1) Pick your battles wisely: Nobody likes it when somebody is constantly nagging and complaining. So let’s say your partner has this pattern of doing something that constantly bothers you (i.e. not taking out the trash, or not texting you when he/she is running late, or that she/he doesn’t compliment you or insults you during an argument). The last one should be addressed firmly and immediately, whereas the rest can be solved through some positive reinforcement and open communication. Let’s say he/she forgot to text because work got busy or he did not compliment you one day, let it go! Too much conflict can make things worse in a relationship.
2) Conflict doesn’t mean you should think about ending your relationship. Just because you are arguing, doesn’t mean it’s the end of your relationship. I think if you both love each other, and there is no history of cheating and domestic abuse, then the relationship should not lead to a breakup. Every relationship has its ups and downs, what makes it stronger is the effort of staying together despite the imperfections.
3) Try using “we” or “I feel” statements, instead of accusatory “you” statements. For example, “You never listen to me” or “you never help me around the house”. These statements sound like an attack towards the other person on the receiving end. Instead of blaming/pointing fingers, just remember that relationship is two people acting as one to make the relationship work; it's not about two separate individuals getting their own way. Using "I" statements, such as "I feel...when you...because..." is far more effective because the other person is more likely to listen and understand your perspective.
4) Never discuss important things via text or when in a rush. Here is a hint: if you are having a conversation of more than 5 or 6 texts back and forth, it’s time to put away the phone and have the same conversation in person. We all know how some text messages can be misinterpreted such as “ok!” or “fine!” and many others. In person, you can read a person’s body language, facial expressions, and tone of voice, which may make the communication a lot easier. Remember 90% of our communication is non-verbal and only 10% is verbal. Resolving conflict with an undertone of love/affection can help. Try to hold his/her hand, look him/her in the eyes, and perhaps even put an arm around each other. Physical contact will remind you both that the primary reason you are fighting is not for the sake of getting your way, but because you both love and care about each other and want to work towards building a healthier relationship. Research shows that affectionate communication has been shown to co-vary with healthy hormonal variation and faster recovery from stress.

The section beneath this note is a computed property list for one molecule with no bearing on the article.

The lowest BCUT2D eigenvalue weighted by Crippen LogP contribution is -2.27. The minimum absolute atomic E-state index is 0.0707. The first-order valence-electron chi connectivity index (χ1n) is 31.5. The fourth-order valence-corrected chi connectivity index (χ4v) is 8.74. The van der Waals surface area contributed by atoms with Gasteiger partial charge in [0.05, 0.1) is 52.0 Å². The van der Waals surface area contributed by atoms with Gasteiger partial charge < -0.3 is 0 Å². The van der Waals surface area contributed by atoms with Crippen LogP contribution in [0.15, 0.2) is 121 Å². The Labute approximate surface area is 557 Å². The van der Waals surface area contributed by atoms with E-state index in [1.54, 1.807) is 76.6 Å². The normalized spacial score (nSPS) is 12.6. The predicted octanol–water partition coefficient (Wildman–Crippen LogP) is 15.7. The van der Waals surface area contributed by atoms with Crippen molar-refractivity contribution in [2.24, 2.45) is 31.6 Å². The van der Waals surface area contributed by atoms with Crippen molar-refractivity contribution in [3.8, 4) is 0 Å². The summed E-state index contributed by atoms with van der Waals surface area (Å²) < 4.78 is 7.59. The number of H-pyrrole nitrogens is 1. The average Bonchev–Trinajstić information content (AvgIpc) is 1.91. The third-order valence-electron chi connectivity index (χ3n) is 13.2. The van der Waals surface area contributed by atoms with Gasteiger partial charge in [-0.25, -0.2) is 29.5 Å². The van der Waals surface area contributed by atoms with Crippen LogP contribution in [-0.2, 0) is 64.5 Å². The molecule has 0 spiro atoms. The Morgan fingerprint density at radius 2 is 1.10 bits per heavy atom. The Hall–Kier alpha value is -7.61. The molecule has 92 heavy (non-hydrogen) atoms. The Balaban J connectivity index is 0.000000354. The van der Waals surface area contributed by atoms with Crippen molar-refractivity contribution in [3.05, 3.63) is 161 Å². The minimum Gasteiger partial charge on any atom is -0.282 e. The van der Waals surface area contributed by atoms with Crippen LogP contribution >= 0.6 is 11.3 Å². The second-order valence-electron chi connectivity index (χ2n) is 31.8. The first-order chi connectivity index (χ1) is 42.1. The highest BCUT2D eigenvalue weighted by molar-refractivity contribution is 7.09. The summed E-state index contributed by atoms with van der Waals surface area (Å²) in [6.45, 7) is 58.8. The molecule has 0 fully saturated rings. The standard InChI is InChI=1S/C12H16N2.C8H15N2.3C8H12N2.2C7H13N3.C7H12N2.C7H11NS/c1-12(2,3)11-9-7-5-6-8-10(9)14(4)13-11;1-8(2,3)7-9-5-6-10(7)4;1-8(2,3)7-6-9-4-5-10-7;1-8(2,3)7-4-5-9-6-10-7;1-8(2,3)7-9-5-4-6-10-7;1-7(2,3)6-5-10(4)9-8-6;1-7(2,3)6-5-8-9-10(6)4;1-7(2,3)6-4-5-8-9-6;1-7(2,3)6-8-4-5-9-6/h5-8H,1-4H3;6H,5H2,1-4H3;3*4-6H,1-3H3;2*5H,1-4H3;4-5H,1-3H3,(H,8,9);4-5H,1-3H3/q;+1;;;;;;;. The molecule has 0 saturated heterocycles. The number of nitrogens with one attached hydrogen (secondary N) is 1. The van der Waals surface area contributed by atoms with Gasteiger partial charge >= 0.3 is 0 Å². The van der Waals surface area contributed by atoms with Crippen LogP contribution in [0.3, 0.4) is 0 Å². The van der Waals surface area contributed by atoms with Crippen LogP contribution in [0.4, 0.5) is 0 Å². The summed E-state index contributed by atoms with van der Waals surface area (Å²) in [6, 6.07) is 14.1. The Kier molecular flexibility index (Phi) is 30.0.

5) Be honest with each other. It’s sad to see couples when they pretend they are happy. It’s very important to be honest with each other about your feelings and concerns. Don’t let your fear of judgement stop you from expressing yourself. When you bottle things up, it can lead to built-up frustration and explosions later on that can permanently damage relationships.
When should couples seek help?
Every relationship faces different roadblocks, but some issues are more likely than others to create problems in a relationship. Many couples often face conflict when it comes to financing and parenting decisions. For example, one sign of a problem is having the same fight over and over again. In such cases, professionals can help couples improve their communication and find healthy ways to address conflict. Research shows that marital education/counselling that teach skills such as good communication, effective listening skills and conflict resolution skills have been shown to reduce the risk of divorce.
Happy couples, how to keep your relationship healthy. (n.d.). Retrieved from https://www.apa.org/helpcenter/healthy-relationships